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Whiskered terns

This web page is to share some pictures — still and moving images — of whiskered terns in the Danube Delta.

whiskered tern (John Long)
Whiskered tern (John Long)

There are many special moments on a visit to the Danube Delta and everyone will have their favourite. This was mine, writes Chris Durdin, from the Danube Delta holiday in June 2014.

Here's my account from the holiday report:

"The rain, though dramatic, was short-lived. It had stopped by the time we came into a medium-sized lake. Here we drifted towards a mat of floating vegetation, turned off the engine, watched and listened: cast away in the middle of a whiskered tern colony.

"We’d seen many whiskered terns before, often picking up strings of water weed, sometimes visible on nests, but here we were surrounded by scores. The water weed was for building shallow nests of vegetation, added to the natural floating raft. The terns were sometimes in pairs by the nests, or standing singletons while partners were flying, fishing and calling.

"It was a magical, noisy, unforgettable experience."

Whiskered terns on floating nest (John Long)

More nature notes . . . . . . . . . . . . . . . . Honeyguide's Danube Delta holiday

Whiskered tern movies

These movies - click through to see them on YouTube - were taken with a hand held compact digital camera, so please forgive a little shake here and there.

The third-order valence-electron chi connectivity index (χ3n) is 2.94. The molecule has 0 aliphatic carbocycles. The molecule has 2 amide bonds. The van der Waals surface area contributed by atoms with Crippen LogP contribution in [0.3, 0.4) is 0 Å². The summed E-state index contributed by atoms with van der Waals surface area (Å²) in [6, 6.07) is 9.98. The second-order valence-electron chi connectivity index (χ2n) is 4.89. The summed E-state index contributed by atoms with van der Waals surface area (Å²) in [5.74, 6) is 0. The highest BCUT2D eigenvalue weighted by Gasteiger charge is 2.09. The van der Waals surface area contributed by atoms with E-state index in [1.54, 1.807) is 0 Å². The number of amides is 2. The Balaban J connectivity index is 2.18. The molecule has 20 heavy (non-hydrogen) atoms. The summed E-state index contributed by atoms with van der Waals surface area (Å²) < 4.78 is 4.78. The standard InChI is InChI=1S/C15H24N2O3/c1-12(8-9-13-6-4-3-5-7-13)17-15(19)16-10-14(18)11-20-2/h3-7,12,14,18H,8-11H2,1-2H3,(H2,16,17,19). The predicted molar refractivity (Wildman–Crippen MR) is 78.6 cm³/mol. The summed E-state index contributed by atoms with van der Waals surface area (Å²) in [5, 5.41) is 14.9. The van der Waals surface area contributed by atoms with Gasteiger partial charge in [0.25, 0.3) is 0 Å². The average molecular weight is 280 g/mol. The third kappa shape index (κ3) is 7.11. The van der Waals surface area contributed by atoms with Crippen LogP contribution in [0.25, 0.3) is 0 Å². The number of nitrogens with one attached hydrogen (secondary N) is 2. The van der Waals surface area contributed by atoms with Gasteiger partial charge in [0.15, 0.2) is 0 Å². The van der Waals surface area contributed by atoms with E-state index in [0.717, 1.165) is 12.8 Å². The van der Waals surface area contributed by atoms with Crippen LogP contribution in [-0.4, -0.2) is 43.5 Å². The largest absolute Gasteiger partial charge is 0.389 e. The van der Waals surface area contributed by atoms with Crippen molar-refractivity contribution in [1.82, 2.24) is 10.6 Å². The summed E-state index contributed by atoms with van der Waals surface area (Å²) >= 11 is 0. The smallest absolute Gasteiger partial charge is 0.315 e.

Do have volume on: the noise of a whiskered tern colony is quite striking.

Click either on the red writing or the thumbnail picture to see the movies.

Video 1 is as the Ibis Tours boat moves gently in a small lake on the Danube Delta, alongside a colony of whiskered terns.

Video 2 shows several nesting pairs of terns, and some flying to and fro. Listen out for the cuckoo.

Video 3 is a close-up of a pair of whiskered terns on their floating nest of vegetation.

A few weeks later ... try here for a more professional film that shows tern chicks in Romania.

water chestnut

The tern nests were on floating sheets of water chestnut, close-up above. This water chestnut (or water caltrop) Trapa natans is different from the edible plant of the same name, a sedge Eleocharis dulcis, the corms of which are often eaten in Chinese food.


From the same holiday, see also our photospots on the Danube helleborine and Dark Spreadwing.


Photos by Honeyguider John Long and Chris Durdin.

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